If there is one industry in China poised to go far into the future, it has to be electric vehicles (EV).
To make sense of this direction, take a look at this year’s Beijing Auto Show. The event displayed 1,022 models, 174 of which were new energy vehicles. Of those cars, 124 were produced by Chinese companies.
That’s seven Chinese for every 10 electric vehicles — and the fact that China has become the largest EV market in the world goes beyond a single event.
China produced 595,000 electric vehicles and sold 579,000 units of those in 2017, according to Quartz, citing Atlas. This is a huge difference compared to the U.S., which produced 200,000 electric vehicles and sold 195,000 units in the same year.
Its Asian neighbors, Japan and South Korea, produced 98,000 and 30,000, and sold 52,000 and 14,000 units, respectively.
Meanwhile, government data shows bigger sales figures. According to the China Association of Automobile Manufacturers (CAAM), China sold 777,000 electric vehicles in 2017, 53% more than it did in 2016. But the U.S. still pales in comparison with sales of 199,000 units.
This isn’t surprising as much of China’s EV growth is stimulated by the government, which has since expressed its intent of market domination. As a matter of fact, the Communist Party aims to have EVs account for 12% of overall sales by 2020, the South China Morning Post reported.
The Chinese government also offers subsidies to EV buyers, costing as much as 110,000 yuan ($17,000) per unit. Vehicles with longer driving ranges are reportedly entitled to higher subsidies.
But the rise of China’s EV industry is ultimately a joint venture of public and private entities. According to Forbes, the country’s major EV producers include BYD, Beijing Electric Vehicle Corp, Shanghai Auto, ZhiDou, and Zotye.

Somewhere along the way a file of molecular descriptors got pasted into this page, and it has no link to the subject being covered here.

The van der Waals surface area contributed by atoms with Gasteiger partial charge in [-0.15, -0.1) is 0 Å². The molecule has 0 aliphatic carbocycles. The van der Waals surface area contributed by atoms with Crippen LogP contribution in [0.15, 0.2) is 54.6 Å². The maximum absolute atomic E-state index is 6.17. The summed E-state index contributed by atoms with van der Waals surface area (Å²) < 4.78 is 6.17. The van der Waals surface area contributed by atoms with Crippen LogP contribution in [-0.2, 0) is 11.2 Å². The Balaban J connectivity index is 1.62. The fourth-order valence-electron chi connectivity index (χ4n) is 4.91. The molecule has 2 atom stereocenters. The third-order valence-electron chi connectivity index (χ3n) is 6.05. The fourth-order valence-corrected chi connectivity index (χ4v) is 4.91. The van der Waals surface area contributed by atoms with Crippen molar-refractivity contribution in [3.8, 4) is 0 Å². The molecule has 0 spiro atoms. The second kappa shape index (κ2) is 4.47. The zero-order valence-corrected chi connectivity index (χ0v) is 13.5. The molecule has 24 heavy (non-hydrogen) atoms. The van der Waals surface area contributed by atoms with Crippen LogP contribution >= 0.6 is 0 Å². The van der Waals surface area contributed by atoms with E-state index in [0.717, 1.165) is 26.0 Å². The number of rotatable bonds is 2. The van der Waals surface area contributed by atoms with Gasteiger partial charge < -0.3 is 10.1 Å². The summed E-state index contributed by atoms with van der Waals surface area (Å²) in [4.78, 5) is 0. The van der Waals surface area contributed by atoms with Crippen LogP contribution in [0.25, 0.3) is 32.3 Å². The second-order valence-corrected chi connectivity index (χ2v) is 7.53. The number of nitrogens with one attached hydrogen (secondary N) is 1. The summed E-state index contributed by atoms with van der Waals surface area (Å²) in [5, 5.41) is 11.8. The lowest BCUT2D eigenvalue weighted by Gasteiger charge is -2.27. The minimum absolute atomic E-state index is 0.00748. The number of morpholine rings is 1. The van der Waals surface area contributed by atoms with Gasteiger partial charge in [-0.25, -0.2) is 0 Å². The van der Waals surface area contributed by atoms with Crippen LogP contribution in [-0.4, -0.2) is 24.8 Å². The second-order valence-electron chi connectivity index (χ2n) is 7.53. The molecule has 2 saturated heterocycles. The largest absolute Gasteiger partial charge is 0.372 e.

And on Wednesday, German supplier Duerr said that Future Mobility Corporation (FMC), the Chinese parent company of Byton, placed an order for a paint shop capable of handling 150,000 cars per year, Reuters noted.
Last year’s best-selling models were (1) Beijing Auto EC 180, (2) Geely ZhiDou D2, (3) BYD Song DM, (4) Chery eQ and (5) BYD E5. Three of these sell below $10,000 after subsidies.
These best-sellers run between 100-125 miles on full battery, while top speeds log at 60-75 mph.
If anything, the competitive costs of EVs produced in China give them a solid advantage in the global market. Domestic firms are able to keep their production costs low, and in terms of profit, best-sellers have been bringing in favorable margins.
Still, it must not be forgotten that China’s EV revolution is fundamentally responding to its air pollution problem. With more and more electric cars replacing internal combustion engines on its streets, it’s safe to say that Chinese cities are well on the road to becoming a little more breathable.